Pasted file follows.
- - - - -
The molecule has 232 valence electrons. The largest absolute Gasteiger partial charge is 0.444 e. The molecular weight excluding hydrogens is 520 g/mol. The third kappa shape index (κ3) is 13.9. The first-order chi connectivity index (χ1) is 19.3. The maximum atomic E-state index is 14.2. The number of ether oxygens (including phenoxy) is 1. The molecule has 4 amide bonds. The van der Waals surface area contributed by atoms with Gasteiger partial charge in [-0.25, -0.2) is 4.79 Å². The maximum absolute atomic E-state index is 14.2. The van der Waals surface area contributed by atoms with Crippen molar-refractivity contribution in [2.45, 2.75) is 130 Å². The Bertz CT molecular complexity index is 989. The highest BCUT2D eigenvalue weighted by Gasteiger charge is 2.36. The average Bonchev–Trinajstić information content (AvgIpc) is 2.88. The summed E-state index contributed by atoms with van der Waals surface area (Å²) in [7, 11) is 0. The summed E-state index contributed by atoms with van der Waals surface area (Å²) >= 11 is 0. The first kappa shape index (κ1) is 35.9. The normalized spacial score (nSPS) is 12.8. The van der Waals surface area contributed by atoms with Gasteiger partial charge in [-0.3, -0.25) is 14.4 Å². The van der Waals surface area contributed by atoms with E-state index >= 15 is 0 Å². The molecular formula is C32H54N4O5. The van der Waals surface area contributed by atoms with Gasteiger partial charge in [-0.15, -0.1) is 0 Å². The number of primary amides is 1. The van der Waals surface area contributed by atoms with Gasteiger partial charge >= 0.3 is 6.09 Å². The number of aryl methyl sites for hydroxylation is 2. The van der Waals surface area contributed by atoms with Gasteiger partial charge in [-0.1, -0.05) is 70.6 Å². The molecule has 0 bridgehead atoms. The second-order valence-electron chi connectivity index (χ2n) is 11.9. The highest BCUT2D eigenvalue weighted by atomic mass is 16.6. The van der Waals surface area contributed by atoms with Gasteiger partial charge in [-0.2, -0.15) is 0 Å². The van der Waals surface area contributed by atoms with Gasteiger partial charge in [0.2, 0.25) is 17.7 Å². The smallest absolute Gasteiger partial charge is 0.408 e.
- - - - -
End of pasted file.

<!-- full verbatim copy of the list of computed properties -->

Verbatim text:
The molecule has 232 valence electrons. The largest absolute Gasteiger partial charge is 0.444 e. The molecular weight excluding hydrogens is 520 g/mol. The third kappa shape index (κ3) is 13.9. The first-order chi connectivity index (χ1) is 19.3. The maximum atomic E-state index is 14.2. The number of ether oxygens (including phenoxy) is 1. The molecule has 4 amide bonds. The van der Waals surface area contributed by atoms with Gasteiger partial charge in [-0.25, -0.2) is 4.79 Å². The maximum absolute atomic E-state index is 14.2. The van der Waals surface area contributed by atoms with Crippen molar-refractivity contribution in [2.45, 2.75) is 130 Å². The Bertz CT molecular complexity index is 989. The highest BCUT2D eigenvalue weighted by Gasteiger charge is 2.36. The average Bonchev–Trinajstić information content (AvgIpc) is 2.88. The summed E-state index contributed by atoms with van der Waals surface area (Å²) in [7, 11) is 0. The summed E-state index contributed by atoms with van der Waals surface area (Å²) >= 11 is 0. The first kappa shape index (κ1) is 35.9. The normalized spacial score (nSPS) is 12.8. The van der Waals surface area contributed by atoms with Gasteiger partial charge in [-0.3, -0.25) is 14.4 Å². The van der Waals surface area contributed by atoms with E-state index >= 15 is 0 Å². The molecular formula is C32H54N4O5. The van der Waals surface area contributed by atoms with Gasteiger partial charge in [-0.15, -0.1) is 0 Å². The number of primary amides is 1. The van der Waals surface area contributed by atoms with Gasteiger partial charge >= 0.3 is 6.09 Å². The number of aryl methyl sites for hydroxylation is 2. The van der Waals surface area contributed by atoms with Gasteiger partial charge in [-0.1, -0.05) is 70.6 Å². The molecule has 0 bridgehead atoms. The second-order valence-electron chi connectivity index (χ2n) is 11.9. The highest BCUT2D eigenvalue weighted by atomic mass is 16.6. The van der Waals surface area contributed by atoms with Gasteiger partial charge in [-0.2, -0.15) is 0 Å². The van der Waals surface area contributed by atoms with Gasteiger partial charge in [0.2, 0.25) is 17.7 Å². The smallest absolute Gasteiger partial charge is 0.408 e.